Diehl has consistently chosen hysteria over objectivity. As he wrote about RCTV in 2007, “Chavez is eliminating, at a stroke, the media that gave the biggest platform to his opponents” – which was nonsense. After the revocation of RCTV’s license, 79 out of 81 television channels in the country remained privately owned. Or, as he wrote in 2005, “The former coup-plotting colonel is well on his way to destroying what was once the most stable and prosperous democracy in Latin America.” That was after a 2002 coup sponsored by the U.S. and a year long strike in the crucial oil sector also thought by some to have been engineered by Washington.

As a source of information about Venezuela, he can hardly be trusted, yet he has enormous reach as Deputy Editorial page Editor at the Post, and it’s important to interrogate what he writes.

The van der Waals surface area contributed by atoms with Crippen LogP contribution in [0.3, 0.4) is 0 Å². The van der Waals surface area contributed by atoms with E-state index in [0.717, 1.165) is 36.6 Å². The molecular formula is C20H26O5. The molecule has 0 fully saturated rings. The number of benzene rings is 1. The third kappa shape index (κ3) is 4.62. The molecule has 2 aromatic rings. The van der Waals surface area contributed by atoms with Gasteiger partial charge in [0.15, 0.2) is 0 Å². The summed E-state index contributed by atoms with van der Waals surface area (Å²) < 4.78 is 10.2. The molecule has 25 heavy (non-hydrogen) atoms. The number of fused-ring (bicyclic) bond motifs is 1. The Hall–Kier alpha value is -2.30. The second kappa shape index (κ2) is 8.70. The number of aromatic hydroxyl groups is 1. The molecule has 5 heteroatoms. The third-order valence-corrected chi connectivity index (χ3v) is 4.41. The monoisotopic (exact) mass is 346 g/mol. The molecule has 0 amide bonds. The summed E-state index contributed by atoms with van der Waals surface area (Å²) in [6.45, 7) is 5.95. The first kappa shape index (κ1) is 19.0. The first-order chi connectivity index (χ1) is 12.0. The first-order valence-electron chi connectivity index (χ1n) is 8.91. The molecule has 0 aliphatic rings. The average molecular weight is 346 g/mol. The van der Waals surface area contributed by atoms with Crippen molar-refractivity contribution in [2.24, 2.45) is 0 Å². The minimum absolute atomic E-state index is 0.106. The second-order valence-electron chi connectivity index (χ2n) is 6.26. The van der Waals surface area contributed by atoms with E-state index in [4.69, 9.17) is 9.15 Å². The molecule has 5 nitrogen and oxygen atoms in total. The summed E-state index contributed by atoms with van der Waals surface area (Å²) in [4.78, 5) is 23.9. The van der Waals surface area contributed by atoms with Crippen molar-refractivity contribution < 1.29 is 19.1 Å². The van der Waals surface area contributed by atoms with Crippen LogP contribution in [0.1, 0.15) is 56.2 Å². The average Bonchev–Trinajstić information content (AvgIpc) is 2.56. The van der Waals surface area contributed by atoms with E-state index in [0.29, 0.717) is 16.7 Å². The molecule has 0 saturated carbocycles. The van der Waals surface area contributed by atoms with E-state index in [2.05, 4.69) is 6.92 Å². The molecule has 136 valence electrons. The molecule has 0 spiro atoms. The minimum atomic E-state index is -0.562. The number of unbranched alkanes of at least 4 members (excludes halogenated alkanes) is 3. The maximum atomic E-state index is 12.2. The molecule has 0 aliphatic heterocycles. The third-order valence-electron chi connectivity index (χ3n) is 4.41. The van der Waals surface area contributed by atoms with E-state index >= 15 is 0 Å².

Diehl is part of a cluster of opinion formers who make capital out of denigrating Latin American “populism.” The mistakes of leaders like Chavez are seen as deviations from good policy and “liberal democracy” while any notion that Venezuela before Chavez was worse are erased. Similarly, Chavez’ foreign policy, which is centred around anti-imperialism, is seen as either a piece of demagoguery or a buffoonery – or both.

Yet historically, these are shaky positions to take and I’d like to show that using two pieces of evidence.

Firstly, an article from 1984, which gives a horrifying picture of the nation’s judicial system. This Venezuela is a nation where “the overcrowded prisons and their squalid conditions are mostly secluded from public view” while “Charges of judicial inefficiency, corruption and political cronyism are to most people here little more than a blur of headlines.”